**Motion** is the change of position of an object with respect to time. For example, a car moving on a road, a bird flying in the sky, or a ball rolling down a hill are all examples of motion. Motion can be described by using different terms, such as distance, displacement, speed, velocity, and acceleration. Motion can also be classified into different types, such as linear motion, rotatory motion, and oscillatory motion. Linear motion is when an object moves in a straight line. Rotatory motion is when an object spins around an axis. Oscillatory motion is when an object moves back and forth in a regular pattern.

The difference between speed and velocity is that speed is the rate of change of distance, while velocity is the rate of change of displacement. Speed only tells you how fast an object is moving, while velocity also tells you the direction of its motion. Speed is a scalar quantity, which means it only has magnitude (size or amount). Velocity is a vector quantity, which means it has both magnitude and direction. For example, if a car is moving at 60 km/h on a straight road, its speed and velocity are both 60 km/h. But if the car turns left or right, its speed remains the same, but its velocity changes because its direction changes.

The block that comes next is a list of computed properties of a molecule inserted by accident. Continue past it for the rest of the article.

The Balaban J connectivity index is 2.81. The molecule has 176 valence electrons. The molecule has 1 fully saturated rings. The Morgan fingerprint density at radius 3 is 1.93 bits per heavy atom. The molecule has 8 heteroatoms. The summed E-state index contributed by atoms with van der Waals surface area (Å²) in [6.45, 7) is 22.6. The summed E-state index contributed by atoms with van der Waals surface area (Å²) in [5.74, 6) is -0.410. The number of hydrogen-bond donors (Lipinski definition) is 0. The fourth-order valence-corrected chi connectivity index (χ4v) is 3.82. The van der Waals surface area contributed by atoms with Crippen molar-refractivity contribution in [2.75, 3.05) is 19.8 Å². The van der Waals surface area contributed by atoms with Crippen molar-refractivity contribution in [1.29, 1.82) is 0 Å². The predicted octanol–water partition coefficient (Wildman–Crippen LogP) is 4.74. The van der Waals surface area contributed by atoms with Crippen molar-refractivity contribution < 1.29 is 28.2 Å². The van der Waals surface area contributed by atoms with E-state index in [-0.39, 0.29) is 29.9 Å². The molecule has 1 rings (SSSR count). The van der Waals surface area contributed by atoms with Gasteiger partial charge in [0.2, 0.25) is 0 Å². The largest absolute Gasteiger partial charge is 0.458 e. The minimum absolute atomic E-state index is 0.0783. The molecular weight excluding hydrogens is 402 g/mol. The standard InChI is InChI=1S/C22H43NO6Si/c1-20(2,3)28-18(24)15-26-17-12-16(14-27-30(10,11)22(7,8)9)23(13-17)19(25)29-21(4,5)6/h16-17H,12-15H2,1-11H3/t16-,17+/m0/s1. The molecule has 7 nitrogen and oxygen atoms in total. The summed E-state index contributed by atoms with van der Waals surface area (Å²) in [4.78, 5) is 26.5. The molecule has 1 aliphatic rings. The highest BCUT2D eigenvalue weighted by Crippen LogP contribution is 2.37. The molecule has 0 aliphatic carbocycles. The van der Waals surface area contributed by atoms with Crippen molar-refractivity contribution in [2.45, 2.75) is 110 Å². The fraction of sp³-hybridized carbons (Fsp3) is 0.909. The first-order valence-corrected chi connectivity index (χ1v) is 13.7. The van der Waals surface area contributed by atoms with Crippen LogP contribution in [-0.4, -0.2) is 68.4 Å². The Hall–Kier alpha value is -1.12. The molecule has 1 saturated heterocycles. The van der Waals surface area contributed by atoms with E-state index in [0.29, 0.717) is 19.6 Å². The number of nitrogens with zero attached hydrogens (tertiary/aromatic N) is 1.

To calculate speed, you need to divide the distance traveled by the time taken. The formula for speed is:

$speed=distance/ time $

The unit of speed is usually meters per second (m/s) or kilometers per hour (km/h).

To calculate velocity, you need to divide the displacement by the time taken. Displacement is the change in position of an object, which means you need to subtract the initial position from the final position. The formula for velocity is:

$velocity=displacement/time $

The unit of velocity is also meters per second (m/s) or kilometers per hour (km/h), but you also need to specify the direction of the motion.

A** vector quantity** is a physical quantity that has both magnitude and direction. For example, force, displacement, velocity, acceleration, and momentum are all vector quantities. To represent a vector quantity, we usually use an arrow that points in the direction of the vector and has a length proportional to the magnitude of the vector.